I hate using other systems but feel I have no choice since most other systems supply the drivers needed and I'm at the point where I won't waste time writing them myself. If I thought there was a future with AMX I probably would and a few years back I was looking forward to tackling a HEOS module but to spend that amount of time when I have no confidence in AMX makes no sense. Now if AMX wrote any modules currently needed in resi I probably wouldn't like them either but at least I'd get the sense that they wanted to participate in that sector. I've said many times that if C4 can do $140m a year mostly resi then there is plenty of money to be made and by being absent in the resi market they are opening themselves up to losing more of their commercial sales too since most of the top execs are being exposed to the competition when those other systems are being installed in their homes and yachts. As seen here on the forums most programmers are already gone and without them who is going to spec an AMX system when there's no one left to program them.


    At this point the other company (the one we can't say on these boards for some stupid reason) is also abandoning all but the highest end of the resi sector. They are making the same calculations now that AMX made years ago.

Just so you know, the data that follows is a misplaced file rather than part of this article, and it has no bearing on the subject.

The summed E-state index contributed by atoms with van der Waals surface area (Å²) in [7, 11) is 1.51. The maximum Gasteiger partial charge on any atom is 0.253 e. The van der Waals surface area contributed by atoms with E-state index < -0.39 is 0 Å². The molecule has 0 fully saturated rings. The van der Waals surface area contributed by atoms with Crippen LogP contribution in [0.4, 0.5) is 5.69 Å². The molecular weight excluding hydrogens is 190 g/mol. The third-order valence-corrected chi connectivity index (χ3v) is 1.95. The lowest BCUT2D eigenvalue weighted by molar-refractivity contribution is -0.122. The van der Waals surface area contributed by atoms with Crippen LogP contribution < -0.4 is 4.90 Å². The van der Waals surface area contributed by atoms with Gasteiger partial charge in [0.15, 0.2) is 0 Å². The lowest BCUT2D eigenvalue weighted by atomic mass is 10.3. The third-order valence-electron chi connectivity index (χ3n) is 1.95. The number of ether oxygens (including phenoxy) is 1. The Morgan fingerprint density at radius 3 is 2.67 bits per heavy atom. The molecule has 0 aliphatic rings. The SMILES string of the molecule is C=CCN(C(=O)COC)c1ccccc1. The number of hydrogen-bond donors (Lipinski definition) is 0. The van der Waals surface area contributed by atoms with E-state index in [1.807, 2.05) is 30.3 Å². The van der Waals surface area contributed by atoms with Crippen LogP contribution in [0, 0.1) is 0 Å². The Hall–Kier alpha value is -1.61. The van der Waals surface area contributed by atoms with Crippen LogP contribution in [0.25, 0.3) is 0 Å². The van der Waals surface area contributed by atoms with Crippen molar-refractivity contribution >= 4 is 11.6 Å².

You keep talking about all the money C4 is making, but they actually reported a loss last year: http://www.marketwatch.com/investing/stock/ctrl/financials

    And after AMX's experiences with the R4 added to their video server debacle, they were probably glad to wipe their hands of resi and move exclusively into the much greener pastures of commercial.
  • viningvining X Member Posts: 4,358
    TonyAngelo wrote: »


    At this point the other company (the one we can't say on these boards for some stupid reason) is also abandoning all but the highest end of the resi sector. They are making the same calculations now that AMX made years ago.

    You keep talking about all the money C4 is making, but they actually reported a loss last year: http://www.marketwatch.com/investing/stock/ctrl/financials

    And after AMX's experiences with the R4 added to their video server debacle, they were probably glad to wipe their hands of resi and move exclusively into the much greener pastures of commercial.
    With out looking deeply into their annual report I'd surmise that reporting a loss is some what meaningless with their acquisitions, investments and product development. $160m in sales is stll $160m in sales and whether theirs profit or not is almost irrelevent.